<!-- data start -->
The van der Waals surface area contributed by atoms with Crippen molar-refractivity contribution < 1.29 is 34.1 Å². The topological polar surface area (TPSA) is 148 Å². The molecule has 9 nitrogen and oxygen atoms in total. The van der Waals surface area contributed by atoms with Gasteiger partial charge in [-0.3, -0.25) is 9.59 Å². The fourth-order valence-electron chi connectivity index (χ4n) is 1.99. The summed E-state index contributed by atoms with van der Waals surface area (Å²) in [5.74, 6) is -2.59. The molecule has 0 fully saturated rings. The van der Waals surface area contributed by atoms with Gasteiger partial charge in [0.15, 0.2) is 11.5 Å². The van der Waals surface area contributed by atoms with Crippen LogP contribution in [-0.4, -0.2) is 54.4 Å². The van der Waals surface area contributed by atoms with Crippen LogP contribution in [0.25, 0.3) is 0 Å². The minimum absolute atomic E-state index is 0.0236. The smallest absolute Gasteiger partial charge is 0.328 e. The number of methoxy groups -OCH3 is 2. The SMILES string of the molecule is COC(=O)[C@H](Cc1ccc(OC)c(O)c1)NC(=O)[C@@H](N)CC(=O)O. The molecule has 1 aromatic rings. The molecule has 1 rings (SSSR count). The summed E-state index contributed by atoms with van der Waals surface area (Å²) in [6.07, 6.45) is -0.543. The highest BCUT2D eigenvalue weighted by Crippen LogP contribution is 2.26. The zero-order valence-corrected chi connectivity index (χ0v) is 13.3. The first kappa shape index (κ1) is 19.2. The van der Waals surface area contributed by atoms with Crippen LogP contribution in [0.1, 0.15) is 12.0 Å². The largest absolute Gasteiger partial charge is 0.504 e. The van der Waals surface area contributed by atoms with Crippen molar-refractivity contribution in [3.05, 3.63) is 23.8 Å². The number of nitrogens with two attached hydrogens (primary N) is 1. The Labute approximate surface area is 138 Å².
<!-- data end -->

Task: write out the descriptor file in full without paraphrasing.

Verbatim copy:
The van der Waals surface area contributed by atoms with Crippen molar-refractivity contribution < 1.29 is 34.1 Å². The topological polar surface area (TPSA) is 148 Å². The molecule has 9 nitrogen and oxygen atoms in total. The van der Waals surface area contributed by atoms with Gasteiger partial charge in [-0.3, -0.25) is 9.59 Å². The fourth-order valence-electron chi connectivity index (χ4n) is 1.99. The summed E-state index contributed by atoms with van der Waals surface area (Å²) in [5.74, 6) is -2.59. The molecule has 0 fully saturated rings. The van der Waals surface area contributed by atoms with Gasteiger partial charge in [0.15, 0.2) is 11.5 Å². The van der Waals surface area contributed by atoms with Crippen LogP contribution in [-0.4, -0.2) is 54.4 Å². The van der Waals surface area contributed by atoms with Crippen LogP contribution in [0.25, 0.3) is 0 Å². The minimum absolute atomic E-state index is 0.0236. The smallest absolute Gasteiger partial charge is 0.328 e. The number of methoxy groups -OCH3 is 2. The SMILES string of the molecule is COC(=O)[C@H](Cc1ccc(OC)c(O)c1)NC(=O)[C@@H](N)CC(=O)O. The molecule has 1 aromatic rings. The molecule has 1 rings (SSSR count). The summed E-state index contributed by atoms with van der Waals surface area (Å²) in [6.07, 6.45) is -0.543. The highest BCUT2D eigenvalue weighted by Crippen LogP contribution is 2.26. The zero-order valence-corrected chi connectivity index (χ0v) is 13.3. The first kappa shape index (κ1) is 19.2. The van der Waals surface area contributed by atoms with Crippen LogP contribution in [0.1, 0.15) is 12.0 Å². The largest absolute Gasteiger partial charge is 0.504 e. The van der Waals surface area contributed by atoms with Crippen molar-refractivity contribution in [3.05, 3.63) is 23.8 Å². The number of nitrogens with two attached hydrogens (primary N) is 1. The Labute approximate surface area is 138 Å².